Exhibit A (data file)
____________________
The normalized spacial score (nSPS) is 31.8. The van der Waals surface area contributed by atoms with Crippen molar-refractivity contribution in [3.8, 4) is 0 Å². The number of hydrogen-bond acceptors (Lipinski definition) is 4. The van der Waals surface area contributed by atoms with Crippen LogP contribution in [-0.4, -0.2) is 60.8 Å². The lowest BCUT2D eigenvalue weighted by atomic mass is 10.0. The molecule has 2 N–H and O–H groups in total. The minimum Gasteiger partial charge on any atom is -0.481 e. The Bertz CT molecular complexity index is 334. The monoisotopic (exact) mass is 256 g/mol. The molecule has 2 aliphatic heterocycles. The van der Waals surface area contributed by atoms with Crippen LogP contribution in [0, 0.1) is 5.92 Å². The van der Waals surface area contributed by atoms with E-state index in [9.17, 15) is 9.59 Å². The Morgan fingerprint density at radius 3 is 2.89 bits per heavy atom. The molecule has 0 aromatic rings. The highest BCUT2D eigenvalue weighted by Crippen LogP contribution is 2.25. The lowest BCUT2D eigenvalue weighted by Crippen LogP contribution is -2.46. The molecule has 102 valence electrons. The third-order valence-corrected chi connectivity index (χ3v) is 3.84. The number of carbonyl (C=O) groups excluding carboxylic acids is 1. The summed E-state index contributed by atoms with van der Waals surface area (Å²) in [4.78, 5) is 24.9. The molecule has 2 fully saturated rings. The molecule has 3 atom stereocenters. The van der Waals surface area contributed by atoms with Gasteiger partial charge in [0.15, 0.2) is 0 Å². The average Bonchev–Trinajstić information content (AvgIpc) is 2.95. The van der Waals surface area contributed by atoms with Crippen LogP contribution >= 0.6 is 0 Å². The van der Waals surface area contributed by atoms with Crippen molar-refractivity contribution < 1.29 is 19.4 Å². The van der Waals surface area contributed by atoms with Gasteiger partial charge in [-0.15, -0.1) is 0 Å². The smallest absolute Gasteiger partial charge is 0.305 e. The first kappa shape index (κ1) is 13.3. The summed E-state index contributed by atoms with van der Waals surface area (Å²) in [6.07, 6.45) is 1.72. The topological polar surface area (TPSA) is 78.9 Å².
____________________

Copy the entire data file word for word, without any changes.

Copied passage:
The normalized spacial score (nSPS) is 31.8. The van der Waals surface area contributed by atoms with Crippen molar-refractivity contribution in [3.8, 4) is 0 Å². The number of hydrogen-bond acceptors (Lipinski definition) is 4. The van der Waals surface area contributed by atoms with Crippen LogP contribution in [-0.4, -0.2) is 60.8 Å². The lowest BCUT2D eigenvalue weighted by atomic mass is 10.0. The molecule has 2 N–H and O–H groups in total. The minimum Gasteiger partial charge on any atom is -0.481 e. The Bertz CT molecular complexity index is 334. The monoisotopic (exact) mass is 256 g/mol. The molecule has 2 aliphatic heterocycles. The van der Waals surface area contributed by atoms with Crippen LogP contribution in [0, 0.1) is 5.92 Å². The van der Waals surface area contributed by atoms with E-state index in [9.17, 15) is 9.59 Å². The Morgan fingerprint density at radius 3 is 2.89 bits per heavy atom. The molecule has 0 aromatic rings. The highest BCUT2D eigenvalue weighted by Crippen LogP contribution is 2.25. The lowest BCUT2D eigenvalue weighted by Crippen LogP contribution is -2.46. The molecule has 102 valence electrons. The third-order valence-corrected chi connectivity index (χ3v) is 3.84. The number of carbonyl (C=O) groups excluding carboxylic acids is 1. The summed E-state index contributed by atoms with van der Waals surface area (Å²) in [4.78, 5) is 24.9. The molecule has 2 fully saturated rings. The molecule has 3 atom stereocenters. The van der Waals surface area contributed by atoms with Gasteiger partial charge in [0.15, 0.2) is 0 Å². The average Bonchev–Trinajstić information content (AvgIpc) is 2.95. The van der Waals surface area contributed by atoms with Crippen LogP contribution >= 0.6 is 0 Å². The van der Waals surface area contributed by atoms with Crippen molar-refractivity contribution < 1.29 is 19.4 Å². The van der Waals surface area contributed by atoms with Gasteiger partial charge in [-0.15, -0.1) is 0 Å². The smallest absolute Gasteiger partial charge is 0.305 e. The first kappa shape index (κ1) is 13.3. The summed E-state index contributed by atoms with van der Waals surface area (Å²) in [6.07, 6.45) is 1.72. The topological polar surface area (TPSA) is 78.9 Å².